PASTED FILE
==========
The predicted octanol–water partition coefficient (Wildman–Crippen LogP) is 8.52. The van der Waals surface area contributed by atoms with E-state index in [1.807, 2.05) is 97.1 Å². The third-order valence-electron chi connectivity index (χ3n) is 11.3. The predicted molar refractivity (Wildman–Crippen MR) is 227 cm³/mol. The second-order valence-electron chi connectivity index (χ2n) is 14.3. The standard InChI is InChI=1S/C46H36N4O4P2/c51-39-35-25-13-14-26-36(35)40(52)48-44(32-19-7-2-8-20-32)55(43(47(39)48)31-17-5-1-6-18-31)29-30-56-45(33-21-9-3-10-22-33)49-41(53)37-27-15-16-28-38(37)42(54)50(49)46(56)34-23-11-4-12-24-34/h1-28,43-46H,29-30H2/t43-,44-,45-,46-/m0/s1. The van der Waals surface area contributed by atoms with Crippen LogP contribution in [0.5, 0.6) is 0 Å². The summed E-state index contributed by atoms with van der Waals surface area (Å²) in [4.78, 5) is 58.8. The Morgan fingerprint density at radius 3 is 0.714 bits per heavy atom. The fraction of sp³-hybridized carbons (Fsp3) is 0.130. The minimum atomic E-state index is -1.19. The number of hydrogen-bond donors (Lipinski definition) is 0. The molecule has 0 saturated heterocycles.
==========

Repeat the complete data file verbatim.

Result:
The predicted octanol–water partition coefficient (Wildman–Crippen LogP) is 8.52. The van der Waals surface area contributed by atoms with E-state index in [1.807, 2.05) is 97.1 Å². The third-order valence-electron chi connectivity index (χ3n) is 11.3. The predicted molar refractivity (Wildman–Crippen MR) is 227 cm³/mol. The second-order valence-electron chi connectivity index (χ2n) is 14.3. The standard InChI is InChI=1S/C46H36N4O4P2/c51-39-35-25-13-14-26-36(35)40(52)48-44(32-19-7-2-8-20-32)55(43(47(39)48)31-17-5-1-6-18-31)29-30-56-45(33-21-9-3-10-22-33)49-41(53)37-27-15-16-28-38(37)42(54)50(49)46(56)34-23-11-4-12-24-34/h1-28,43-46H,29-30H2/t43-,44-,45-,46-/m0/s1. The van der Waals surface area contributed by atoms with Crippen LogP contribution in [0.5, 0.6) is 0 Å². The summed E-state index contributed by atoms with van der Waals surface area (Å²) in [4.78, 5) is 58.8. The Morgan fingerprint density at radius 3 is 0.714 bits per heavy atom. The fraction of sp³-hybridized carbons (Fsp3) is 0.130. The minimum atomic E-state index is -1.19. The number of hydrogen-bond donors (Lipinski definition) is 0. The molecule has 0 saturated heterocycles.